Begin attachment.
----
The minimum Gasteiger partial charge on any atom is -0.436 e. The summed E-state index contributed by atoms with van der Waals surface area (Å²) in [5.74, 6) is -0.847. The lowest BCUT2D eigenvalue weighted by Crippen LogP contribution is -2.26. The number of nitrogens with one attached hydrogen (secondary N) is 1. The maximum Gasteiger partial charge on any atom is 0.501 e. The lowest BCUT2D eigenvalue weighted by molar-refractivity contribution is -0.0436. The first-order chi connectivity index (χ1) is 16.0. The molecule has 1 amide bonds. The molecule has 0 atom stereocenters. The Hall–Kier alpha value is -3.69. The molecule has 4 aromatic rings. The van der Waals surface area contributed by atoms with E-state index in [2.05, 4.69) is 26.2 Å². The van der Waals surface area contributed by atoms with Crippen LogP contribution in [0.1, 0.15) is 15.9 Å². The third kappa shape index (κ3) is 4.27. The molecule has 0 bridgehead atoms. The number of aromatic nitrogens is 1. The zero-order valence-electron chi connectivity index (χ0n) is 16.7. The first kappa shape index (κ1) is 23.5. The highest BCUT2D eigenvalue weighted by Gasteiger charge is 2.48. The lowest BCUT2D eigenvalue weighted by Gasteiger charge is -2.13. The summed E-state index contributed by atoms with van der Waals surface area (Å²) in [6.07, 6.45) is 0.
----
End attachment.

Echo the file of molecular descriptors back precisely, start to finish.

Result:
The minimum Gasteiger partial charge on any atom is -0.436 e. The summed E-state index contributed by atoms with van der Waals surface area (Å²) in [5.74, 6) is -0.847. The lowest BCUT2D eigenvalue weighted by Crippen LogP contribution is -2.26. The number of nitrogens with one attached hydrogen (secondary N) is 1. The maximum Gasteiger partial charge on any atom is 0.501 e. The lowest BCUT2D eigenvalue weighted by molar-refractivity contribution is -0.0436. The first-order chi connectivity index (χ1) is 16.0. The molecule has 1 amide bonds. The molecule has 0 atom stereocenters. The Hall–Kier alpha value is -3.69. The molecule has 4 aromatic rings. The van der Waals surface area contributed by atoms with E-state index in [2.05, 4.69) is 26.2 Å². The van der Waals surface area contributed by atoms with Crippen LogP contribution in [0.1, 0.15) is 15.9 Å². The third kappa shape index (κ3) is 4.27. The molecule has 0 bridgehead atoms. The number of aromatic nitrogens is 1. The zero-order valence-electron chi connectivity index (χ0n) is 16.7. The first kappa shape index (κ1) is 23.5. The highest BCUT2D eigenvalue weighted by Gasteiger charge is 2.48. The lowest BCUT2D eigenvalue weighted by Gasteiger charge is -2.13. The summed E-state index contributed by atoms with van der Waals surface area (Å²) in [6.07, 6.45) is 0.